Here’s a Filipinized take on ice cream sandwiches (DQ and Sebastian’s being inspirations), with the “filling” and “bread” also seen (and tasted) differently because of the new pairings.

Note: These test-shots were, like the desserts, experimental. The ice cream is not in optimum condition. Plus, I couldn’t redo shots and make another set of desserts just to shoot them. I had to eat everything – good takes and bad.

First off,

Mestiza

Mestiza looks a bit like an eclair here, I guess. But don't tell her I said that.

It’s Broas (Lady Fingers) embracing Pastillas Ice Cream. The sweetness of the Pastillas blends well with the neutrality and tenderness of the Broas.

Next, is

Nardong Tsokoleyt

(because Nardong Putik might not be too appetizing)

He rolls, he tumbles, he defies gravity, and he is Tsokolate Ice Cream in between two layers of Otap.

The multi-textured Nardo

An interesting study in texture, as the flaky, multi-ringed Otap breaks as you get into the soft, cool tsokolate ice cream. The tsokolate, itself a study in bittersweetness, also contrasts with the almost-neutral Otap.

Alas, the heat yielded something productive.

What’s Black, and White, and Spells?

The Panda Poet. That’s what.
PANDA POET is a game you can either access from the Google Chrome App Store, or at game.pandapoet.com, or on Kindle. In any case, it’s a delight of a download – a surprise, actually. And before you think someone paid me to review this, let me say right off the bat: no. It was just fun playing it, and I just wanted to share it with y’all.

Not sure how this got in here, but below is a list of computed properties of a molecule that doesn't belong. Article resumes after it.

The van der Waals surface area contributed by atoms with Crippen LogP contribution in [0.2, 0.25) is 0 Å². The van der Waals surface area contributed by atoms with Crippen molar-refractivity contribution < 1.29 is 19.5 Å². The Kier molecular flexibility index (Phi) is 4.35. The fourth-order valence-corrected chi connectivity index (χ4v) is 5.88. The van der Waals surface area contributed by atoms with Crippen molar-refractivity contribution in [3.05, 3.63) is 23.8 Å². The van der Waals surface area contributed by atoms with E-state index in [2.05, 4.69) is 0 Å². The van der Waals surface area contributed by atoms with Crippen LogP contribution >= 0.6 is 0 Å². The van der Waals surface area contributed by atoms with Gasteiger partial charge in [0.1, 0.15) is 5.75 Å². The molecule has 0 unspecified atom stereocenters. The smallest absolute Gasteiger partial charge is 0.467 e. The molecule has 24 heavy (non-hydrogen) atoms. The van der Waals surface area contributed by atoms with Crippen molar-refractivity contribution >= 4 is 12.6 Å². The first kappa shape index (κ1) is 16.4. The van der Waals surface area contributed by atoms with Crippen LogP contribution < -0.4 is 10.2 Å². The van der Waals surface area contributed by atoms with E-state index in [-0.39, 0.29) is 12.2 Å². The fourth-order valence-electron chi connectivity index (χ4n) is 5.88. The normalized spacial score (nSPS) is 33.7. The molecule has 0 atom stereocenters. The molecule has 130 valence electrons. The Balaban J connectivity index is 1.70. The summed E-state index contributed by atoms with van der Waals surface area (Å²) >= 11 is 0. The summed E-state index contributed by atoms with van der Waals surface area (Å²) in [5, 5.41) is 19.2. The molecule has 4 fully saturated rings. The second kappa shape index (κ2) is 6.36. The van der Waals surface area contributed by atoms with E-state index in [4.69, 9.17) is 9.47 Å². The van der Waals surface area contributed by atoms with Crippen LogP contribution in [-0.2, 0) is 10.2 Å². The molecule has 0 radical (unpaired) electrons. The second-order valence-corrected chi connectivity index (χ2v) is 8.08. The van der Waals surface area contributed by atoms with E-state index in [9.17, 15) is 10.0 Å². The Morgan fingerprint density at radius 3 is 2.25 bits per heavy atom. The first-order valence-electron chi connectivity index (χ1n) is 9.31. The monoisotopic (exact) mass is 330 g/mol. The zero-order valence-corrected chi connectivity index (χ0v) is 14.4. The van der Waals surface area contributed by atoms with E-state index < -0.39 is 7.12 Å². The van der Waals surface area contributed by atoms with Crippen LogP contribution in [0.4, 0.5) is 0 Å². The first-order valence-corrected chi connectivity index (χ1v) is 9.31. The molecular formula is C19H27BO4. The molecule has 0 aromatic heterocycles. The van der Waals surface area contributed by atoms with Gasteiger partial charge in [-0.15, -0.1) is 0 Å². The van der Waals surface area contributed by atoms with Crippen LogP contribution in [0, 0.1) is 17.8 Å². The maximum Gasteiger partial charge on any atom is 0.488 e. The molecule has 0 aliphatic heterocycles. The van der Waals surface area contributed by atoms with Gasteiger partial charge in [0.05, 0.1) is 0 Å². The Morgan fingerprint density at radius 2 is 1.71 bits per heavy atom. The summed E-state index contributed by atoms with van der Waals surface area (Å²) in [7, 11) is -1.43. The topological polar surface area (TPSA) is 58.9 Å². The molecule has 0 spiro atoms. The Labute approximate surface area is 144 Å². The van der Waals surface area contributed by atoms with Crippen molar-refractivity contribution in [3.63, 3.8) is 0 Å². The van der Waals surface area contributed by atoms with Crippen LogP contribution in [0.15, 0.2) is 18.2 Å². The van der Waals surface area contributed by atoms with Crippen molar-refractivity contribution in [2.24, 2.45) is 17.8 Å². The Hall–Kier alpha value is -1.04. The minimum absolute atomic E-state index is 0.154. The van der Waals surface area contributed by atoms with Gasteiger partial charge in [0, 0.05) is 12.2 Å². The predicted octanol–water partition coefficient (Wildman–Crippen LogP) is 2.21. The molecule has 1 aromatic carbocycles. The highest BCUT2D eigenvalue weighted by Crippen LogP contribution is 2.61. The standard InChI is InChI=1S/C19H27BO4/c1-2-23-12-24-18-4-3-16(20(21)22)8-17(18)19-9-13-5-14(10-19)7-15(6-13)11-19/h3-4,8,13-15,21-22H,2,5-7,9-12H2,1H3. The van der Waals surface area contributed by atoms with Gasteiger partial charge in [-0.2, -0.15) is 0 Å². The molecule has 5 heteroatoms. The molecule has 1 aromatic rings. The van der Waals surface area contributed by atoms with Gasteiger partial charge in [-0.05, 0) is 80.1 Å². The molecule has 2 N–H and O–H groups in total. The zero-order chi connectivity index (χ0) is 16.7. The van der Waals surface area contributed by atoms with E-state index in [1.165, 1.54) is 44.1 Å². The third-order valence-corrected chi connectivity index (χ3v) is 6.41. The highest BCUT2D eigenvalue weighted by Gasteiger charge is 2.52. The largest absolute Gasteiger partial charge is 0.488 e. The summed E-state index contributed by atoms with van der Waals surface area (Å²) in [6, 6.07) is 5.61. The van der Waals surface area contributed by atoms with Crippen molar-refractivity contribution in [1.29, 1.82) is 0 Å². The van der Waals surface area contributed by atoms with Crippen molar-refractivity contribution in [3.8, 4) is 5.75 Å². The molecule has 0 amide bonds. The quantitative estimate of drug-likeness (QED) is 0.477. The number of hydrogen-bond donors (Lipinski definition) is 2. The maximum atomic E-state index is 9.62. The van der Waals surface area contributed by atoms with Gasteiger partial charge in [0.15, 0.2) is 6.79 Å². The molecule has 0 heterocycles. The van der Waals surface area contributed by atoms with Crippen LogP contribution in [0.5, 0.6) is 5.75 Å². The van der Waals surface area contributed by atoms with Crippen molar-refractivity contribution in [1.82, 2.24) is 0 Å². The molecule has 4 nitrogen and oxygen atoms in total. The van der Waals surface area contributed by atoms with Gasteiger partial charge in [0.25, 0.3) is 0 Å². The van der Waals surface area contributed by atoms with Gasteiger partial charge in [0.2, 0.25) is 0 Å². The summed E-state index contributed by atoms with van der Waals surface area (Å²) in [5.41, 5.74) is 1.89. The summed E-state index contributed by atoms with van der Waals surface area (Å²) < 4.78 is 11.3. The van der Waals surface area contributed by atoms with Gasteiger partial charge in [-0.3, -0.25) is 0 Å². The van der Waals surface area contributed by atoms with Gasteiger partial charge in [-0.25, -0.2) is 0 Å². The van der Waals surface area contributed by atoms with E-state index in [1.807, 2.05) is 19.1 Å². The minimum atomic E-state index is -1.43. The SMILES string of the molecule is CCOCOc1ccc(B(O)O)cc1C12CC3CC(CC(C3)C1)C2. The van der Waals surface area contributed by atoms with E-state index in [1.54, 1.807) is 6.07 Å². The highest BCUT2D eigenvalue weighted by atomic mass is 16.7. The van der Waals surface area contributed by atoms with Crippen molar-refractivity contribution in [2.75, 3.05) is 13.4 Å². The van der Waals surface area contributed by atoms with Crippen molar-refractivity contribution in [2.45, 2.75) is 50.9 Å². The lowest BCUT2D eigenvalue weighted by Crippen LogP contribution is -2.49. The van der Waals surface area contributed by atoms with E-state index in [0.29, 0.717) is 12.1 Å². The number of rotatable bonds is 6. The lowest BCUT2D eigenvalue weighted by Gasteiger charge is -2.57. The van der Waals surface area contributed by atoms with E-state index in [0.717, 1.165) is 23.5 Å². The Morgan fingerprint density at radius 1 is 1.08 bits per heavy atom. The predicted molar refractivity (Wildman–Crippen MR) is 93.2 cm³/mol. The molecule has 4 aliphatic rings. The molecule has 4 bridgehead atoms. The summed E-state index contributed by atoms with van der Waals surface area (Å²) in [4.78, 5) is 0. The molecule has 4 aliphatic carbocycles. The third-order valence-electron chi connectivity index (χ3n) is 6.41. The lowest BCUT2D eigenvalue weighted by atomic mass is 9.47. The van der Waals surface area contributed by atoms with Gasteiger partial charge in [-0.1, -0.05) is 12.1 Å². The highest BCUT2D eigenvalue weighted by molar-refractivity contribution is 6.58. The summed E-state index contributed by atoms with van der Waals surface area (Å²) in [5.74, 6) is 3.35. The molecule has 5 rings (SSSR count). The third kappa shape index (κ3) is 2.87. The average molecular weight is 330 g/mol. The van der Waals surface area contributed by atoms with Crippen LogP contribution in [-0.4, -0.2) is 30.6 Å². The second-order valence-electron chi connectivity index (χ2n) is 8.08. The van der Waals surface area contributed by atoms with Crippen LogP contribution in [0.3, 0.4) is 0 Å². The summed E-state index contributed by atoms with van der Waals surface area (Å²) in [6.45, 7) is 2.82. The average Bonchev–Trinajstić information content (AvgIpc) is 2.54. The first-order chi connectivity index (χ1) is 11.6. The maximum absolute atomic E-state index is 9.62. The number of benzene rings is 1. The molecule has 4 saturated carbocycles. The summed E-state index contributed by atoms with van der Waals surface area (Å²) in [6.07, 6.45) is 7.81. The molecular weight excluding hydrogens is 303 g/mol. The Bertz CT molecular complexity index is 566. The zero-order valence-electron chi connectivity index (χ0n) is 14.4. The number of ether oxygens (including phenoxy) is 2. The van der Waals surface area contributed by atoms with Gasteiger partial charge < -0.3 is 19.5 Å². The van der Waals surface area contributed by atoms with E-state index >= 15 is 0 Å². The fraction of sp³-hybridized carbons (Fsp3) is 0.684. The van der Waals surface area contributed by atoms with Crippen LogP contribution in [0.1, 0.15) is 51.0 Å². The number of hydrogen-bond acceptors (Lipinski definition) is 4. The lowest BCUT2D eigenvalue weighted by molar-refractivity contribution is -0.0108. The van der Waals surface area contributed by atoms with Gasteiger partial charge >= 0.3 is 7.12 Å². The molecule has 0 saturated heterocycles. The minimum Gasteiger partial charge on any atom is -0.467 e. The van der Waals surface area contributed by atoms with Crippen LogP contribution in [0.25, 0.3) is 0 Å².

you can access it from the Google App Store!

GAMEPLAY
It’s Scrabble meets Boggle meets Reversi. The gameplay is ALMOST intuitive. I say ALMOST because while there is a tutorial and you can get the hang of it in one and a half games, there are some rules on points (and Panda points) that might not be easily graspable. Not to worry, though. The Point System comes tertiary to the mind-tease and the panda cuteness.
At first, you think it’s a traditional word search game. But here, the letters have corresponding points, some with triple word or double word value. Then, certain combinations of words will give you….(drum roll…) a panda. The Pandas give you extra points at the end (think about the Strikes in Bowling). But here’s more – you can steal your opponent’s panda!
You take turns with other people (both people you know and those you have yet to meet), and wait for them to finish their turns (much like other Facebook Games, or the phenom Draw Something). There’s also an option wherein you can take turns on just one computer – so you can play it with a friend who’s with you, too.

spelling and stealing: all in a day's work for the ol' black n' white

INTERFACE
The animation of the pandas and the ensuing panda-stealing are endearing, but not overdone in saccharine. It’s charming and interesting enough to let you just look at it between turns.
A Chat Window also allows you to converse with opponents. I wonder, though if people actually trash talk.
The Music is cute and interesting, too, but too much will have it ringing annoyingly in your ears.
JUDGEMENT?
So Word Game fans – (scrabble-sensations, boggle gurus), Panda fans, and Free App fans – you can’t go wrong. You can start playing it during this long weekend (Prayers first. Pandas later.).